SXSW taps Heineken USA legal leader as new general counsel
J. Carlos Kuri joins the Texas festival's legal team as it seeks to return to in-person events in 2022
SXSW, the company behind the annual South by Southwest music and media festival, has hired Heineken USA’s chief legal officer J. Carlos Kuri to be its new general counsel.
He succeeds the Texas-based company’s previous legal leader Heather VanDyke, who announced she would be stepping down in August to start a family. VanDyke is to remain with the company in a legal advisory role until March to oversee the transition, according to her departure post on Linkedin.
Kuri brings with him more than a decade of in-house experience, having spent the majority of his legal career in a number of in-house roles at Red Bull, including three years as the first general counsel of the drink company’s New York franchise and just over six years managing a 28-strong legal team as general counsel and senior vice president in Santa Monica.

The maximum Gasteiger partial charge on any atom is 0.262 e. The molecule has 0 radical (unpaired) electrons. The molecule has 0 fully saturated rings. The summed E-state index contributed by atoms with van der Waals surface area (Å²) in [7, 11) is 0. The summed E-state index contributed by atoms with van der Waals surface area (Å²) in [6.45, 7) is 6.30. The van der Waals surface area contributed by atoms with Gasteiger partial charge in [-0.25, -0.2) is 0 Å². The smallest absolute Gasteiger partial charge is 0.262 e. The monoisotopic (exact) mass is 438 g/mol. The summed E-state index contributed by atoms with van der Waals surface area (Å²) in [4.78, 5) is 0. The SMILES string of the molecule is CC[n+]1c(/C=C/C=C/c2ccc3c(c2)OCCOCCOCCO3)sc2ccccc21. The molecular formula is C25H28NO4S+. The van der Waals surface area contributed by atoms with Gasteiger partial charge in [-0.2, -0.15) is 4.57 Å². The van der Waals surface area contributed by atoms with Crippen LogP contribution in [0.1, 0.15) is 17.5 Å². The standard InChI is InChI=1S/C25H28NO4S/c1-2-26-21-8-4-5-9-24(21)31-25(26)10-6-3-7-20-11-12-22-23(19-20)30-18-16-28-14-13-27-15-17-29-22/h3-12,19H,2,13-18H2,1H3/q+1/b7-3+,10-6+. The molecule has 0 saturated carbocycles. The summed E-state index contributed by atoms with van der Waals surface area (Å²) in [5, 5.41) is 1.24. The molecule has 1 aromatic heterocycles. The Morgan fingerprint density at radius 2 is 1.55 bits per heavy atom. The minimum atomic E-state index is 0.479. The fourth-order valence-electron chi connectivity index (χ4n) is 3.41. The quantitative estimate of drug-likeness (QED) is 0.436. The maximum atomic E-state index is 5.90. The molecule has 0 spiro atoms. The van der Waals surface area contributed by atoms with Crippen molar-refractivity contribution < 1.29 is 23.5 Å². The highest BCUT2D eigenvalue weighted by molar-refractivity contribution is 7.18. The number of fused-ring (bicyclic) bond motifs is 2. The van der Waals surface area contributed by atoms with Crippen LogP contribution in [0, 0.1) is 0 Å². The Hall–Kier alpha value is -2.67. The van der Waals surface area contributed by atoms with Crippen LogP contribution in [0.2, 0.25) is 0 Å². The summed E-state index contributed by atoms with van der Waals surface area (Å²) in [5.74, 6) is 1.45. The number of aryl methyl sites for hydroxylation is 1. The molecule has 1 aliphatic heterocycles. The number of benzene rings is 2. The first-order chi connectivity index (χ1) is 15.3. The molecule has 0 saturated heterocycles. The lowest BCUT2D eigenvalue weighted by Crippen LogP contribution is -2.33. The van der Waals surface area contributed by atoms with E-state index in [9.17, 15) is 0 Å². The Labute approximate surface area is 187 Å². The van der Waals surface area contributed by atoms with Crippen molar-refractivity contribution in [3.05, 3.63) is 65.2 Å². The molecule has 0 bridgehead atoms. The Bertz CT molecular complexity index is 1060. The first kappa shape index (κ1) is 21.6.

He joined Heineken’s US arm in late 2019 a few months after longtime general counsel Julie Kinch vacated the position.
Prior to going in-house, Kuri served as an associate in private practice at Skadden Arps Slate Meagher & Flom and O’Melveny & Myers, according to his Linkedin profile.
Founded in 1987, SXSW’s South by Southwest festival is known for showcasing professionals and artists in the film, tech, music, education and culture sectors. The next event is set to be held in Austin in March as the first installment of the festival to take place in-person since the onset of the pandemic.
The legal shake-up comes just a few months after SXSW agreed to sell a 50% stake to P-MRC Holdings, an affiliate of Penske Media, a media company that owns entertainment and music publications including Billboard, Rolling Stone and Variety.
In a statement released following the deal, SXSW chief executive and co-founder Roland Swenson described P-MRC’s investment as a “true lifeline” for the company after it struggled to cope with the fallout from the Covid-19 pandemic, which forced the festival to cancel its 2020 conference and move the 2021 event to a digital format.